In 1961, the Eng family moved to a larger home in Ingleside Terrace. They were the second Asian family to settle in this all white neighborhood. The original covenants created in 1924 for this subdivision had excluded non-whites. When Tom and Emily reached their teens, George embarked on an extensive remodel, adding a bedroom, bathroom, and a family room. He spent years doing most of the work himself with Tom assisting.
Even though the family lived on the outskirts of San Francisco, they returned to Chinatown weekly. Every Friday the family would drive to Chinatown to have dinner at Sun Tai Sam Yuen on Jackson Street or Ping Yuen on Grant Avenue. Occasionally, they visited Sam Wo on Washington Street where Edsel Ford Fong, the waiter, talked to George about the “old days” when they both attended San Francisco City College. After dinner, they shopped for Chinese groceries including a stop for the kids at a shop called Hop Lung (Washington Street) where they sold candy and “mui (preserved plums).” They bought apple pies and/or pastries at the Sun Wah Que coffee shop and bought char siu (barbecue pork) at one of the many Chinese delicatessens on Stockton Street. At the corner of Stockton and Jackson, there was a fruit stand called Orangeland where the family often bought ten oranges for a dollar!
We have warm memories of these Friday night visits to Chinatown. Even though we didn’t live there, it still felt like it was our neighborhood and we were part of the community.
In January 1964, George participated in Immigration and Naturalization Service’s (INS) Chinese Confession Program. He was interviewed by INS officials and provided true information about his true family, his “paper family”, and corrected information submitted to the INS in previous interviews. At the end of the interview, George submitted his application for naturalization as World War II veterans were eligible to apply for citizenship.
George loved sports and was a lifelong Giants and 49er fan. He probably became a Giants fan in 1940 when he worked on Mott Street in New York’s Chinatown. When the Giants moved to San Francisco in 1958, it only strengthened his loyalty to this baseball team. Occasionally, George would take Tom to a Giants game at Candlestick Park where the weather was usually cold and windy. After the game, they would drive to Chinatown where they would order bowls of jook from Sam Wo to warm up.
George was promoted to lead mechanic in the 1970’s. He endured a major
setback in his life when his marriage to Grace ended in 1973. He re-married a younger woman but the relationship was not a happy one. The marriage ended within three years. During this time, George petitioned and received approval to bring his mother to the United States. She stayed with him until her death in the 1980’s.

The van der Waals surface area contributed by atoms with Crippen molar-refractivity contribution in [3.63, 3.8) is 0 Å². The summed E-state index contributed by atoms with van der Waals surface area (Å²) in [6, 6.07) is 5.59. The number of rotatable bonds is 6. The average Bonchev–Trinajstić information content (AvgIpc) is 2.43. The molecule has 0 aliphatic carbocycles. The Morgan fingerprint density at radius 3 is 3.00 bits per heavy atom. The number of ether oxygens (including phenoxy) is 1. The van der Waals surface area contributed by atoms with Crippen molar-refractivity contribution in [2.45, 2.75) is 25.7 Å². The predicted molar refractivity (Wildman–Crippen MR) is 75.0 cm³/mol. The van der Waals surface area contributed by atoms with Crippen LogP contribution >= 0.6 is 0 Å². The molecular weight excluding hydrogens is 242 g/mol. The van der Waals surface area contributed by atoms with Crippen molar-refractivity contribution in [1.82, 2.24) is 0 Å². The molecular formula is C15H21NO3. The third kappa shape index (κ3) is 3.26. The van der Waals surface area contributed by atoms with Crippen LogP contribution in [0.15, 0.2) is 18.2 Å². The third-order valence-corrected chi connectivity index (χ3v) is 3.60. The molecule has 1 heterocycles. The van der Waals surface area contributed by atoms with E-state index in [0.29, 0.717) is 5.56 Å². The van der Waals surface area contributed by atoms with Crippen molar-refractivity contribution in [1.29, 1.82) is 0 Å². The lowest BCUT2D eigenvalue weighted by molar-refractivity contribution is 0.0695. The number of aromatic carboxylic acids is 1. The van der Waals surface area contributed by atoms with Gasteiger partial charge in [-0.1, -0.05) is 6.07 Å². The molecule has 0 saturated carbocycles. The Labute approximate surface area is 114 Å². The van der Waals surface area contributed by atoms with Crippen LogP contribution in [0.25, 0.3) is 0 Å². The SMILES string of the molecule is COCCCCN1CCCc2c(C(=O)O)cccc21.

George pursued many hobbies such as travel, gardening, and photography. He was an avid fisherman and liked to play poker at the Chinese Sportsmen’s Club. He enjoyed traveling, often joining tours to Asia. On one of these tours to China, he met Sau K. Yee, a widow from Seattle. They began corresponding and were married in 1985, one year after he retired from United Airlines. For the rest of his days, he was happy in his relationship with Sau and being with the rest of his family and friends.
George died in March 2005, after multiple health problems including asthma and dementia from an inoperable brain tumor. His children, Tom and Emily, feel fortunate that George chose to stay in the United States and through both good and bad times, settled into a life in this country filled with opportunities and promise.
Thomas recently retired from a position in the insurance industry and loves traveling to other countries. Emily is a member of Square and Circle Club and leads English classes for ESL students. She practices yoga and enjoys spending time with her husband and her dog Chloe.
This “Immigrant Voices” story is from a Square and Circle Club service project that aims to share stories of its members’ families with the community. Square and Circle Club was founded in 1924 in San Francisco Chinatown by seven young women to aid flood and famine victims in China. Since that compassionate beginning and to this day, the Club has continued its tradition of supporting and caring for the needs of the community. It is the oldest Chinese/Asian American women’s service organization in the nation. (squareandcircleclub.org)